Before the onset of the COVID-19 pandemic, Stars offered after-school programming for Pasadena Unified School District students, as well as summer enrichment, mentoring support, and college student support. Its breadth of services meant that Stars would often serve students from kindergarten through their college years, walking families through their children’s entire educational experience.
Their deep relationships with their families became even more critical as COVID-19 and the accompanying school closures and financial crisis took hold in Pasadena. In addition to supporting their students through the challenges of transitioning to online learning, Stars assigned a staff member to each family participating in their program and conducted surveys to determine their needs and vulnerabilities.
“The trust we build with our families over the years allows them to open up and share their challenges honestly,” said Nancy Stiles, executive director at Stars. “We have students living without access to technology, often in multi-generational households with immune-compromised family members, and 85 percent of our parents have either had their hours cut or lost their jobs.”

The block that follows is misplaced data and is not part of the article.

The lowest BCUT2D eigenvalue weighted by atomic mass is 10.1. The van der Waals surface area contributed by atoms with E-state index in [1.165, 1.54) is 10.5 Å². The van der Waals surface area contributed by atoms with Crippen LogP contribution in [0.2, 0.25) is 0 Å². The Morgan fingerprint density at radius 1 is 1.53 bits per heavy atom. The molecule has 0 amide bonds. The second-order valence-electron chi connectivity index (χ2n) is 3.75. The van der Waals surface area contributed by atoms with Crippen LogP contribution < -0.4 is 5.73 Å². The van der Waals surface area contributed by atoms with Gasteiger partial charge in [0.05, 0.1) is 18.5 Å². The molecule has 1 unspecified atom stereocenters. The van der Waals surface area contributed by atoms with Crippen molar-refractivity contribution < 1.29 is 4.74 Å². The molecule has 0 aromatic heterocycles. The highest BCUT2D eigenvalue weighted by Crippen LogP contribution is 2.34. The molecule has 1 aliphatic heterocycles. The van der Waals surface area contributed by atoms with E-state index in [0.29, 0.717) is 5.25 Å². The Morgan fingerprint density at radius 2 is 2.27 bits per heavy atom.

Recognizing the urgent need for food and supplies, the staff at Stars worked quickly to connect their families with donations and food programs, like PUSD’s free meals for students. However, there were no options for families without reliable transportation, so Stars coordinated home meal delivery, seven days a week, with help from volunteers and partner organizations.
As the pandemic wore on the food program grew quickly, and Stars is now operating a full-scale food distribution program. One staff member has stepped into the role of Wellness Coordinator and works with a consulting nutritionist to plan healthy, culturally appropriate meals. For households with COVID-19 positive family members, Stars delivers prepared meals customized to their health and needs.
Each week 45-50 families come to Stars to pick up groceries, recipes, games, educational activities, and other supplies. Masked, gloved, and six feet apart, Stars staff members distribute food, check in with parents, ask how students are doing, hand out school supplies, and send books home for children to read. In addition to meeting basic needs, Stars is also working to preserve the sense of community among their families, coordinating virtual support groups for parents to share resources, recipes, and experiences.
As their families now struggle to pay rent and stay safely housed, Stars is expanding its work to homelessness prevention, partnering with Door of Hope to train an intake case manager and provide up to three months of rental support.
“We have shifted from after-school programs to food distribution, but no matter what services we are providing, Stars is about relationships,” said Stiles. “We are a trusted resource for many struggling families, and we will work to support them no matter what their needs.”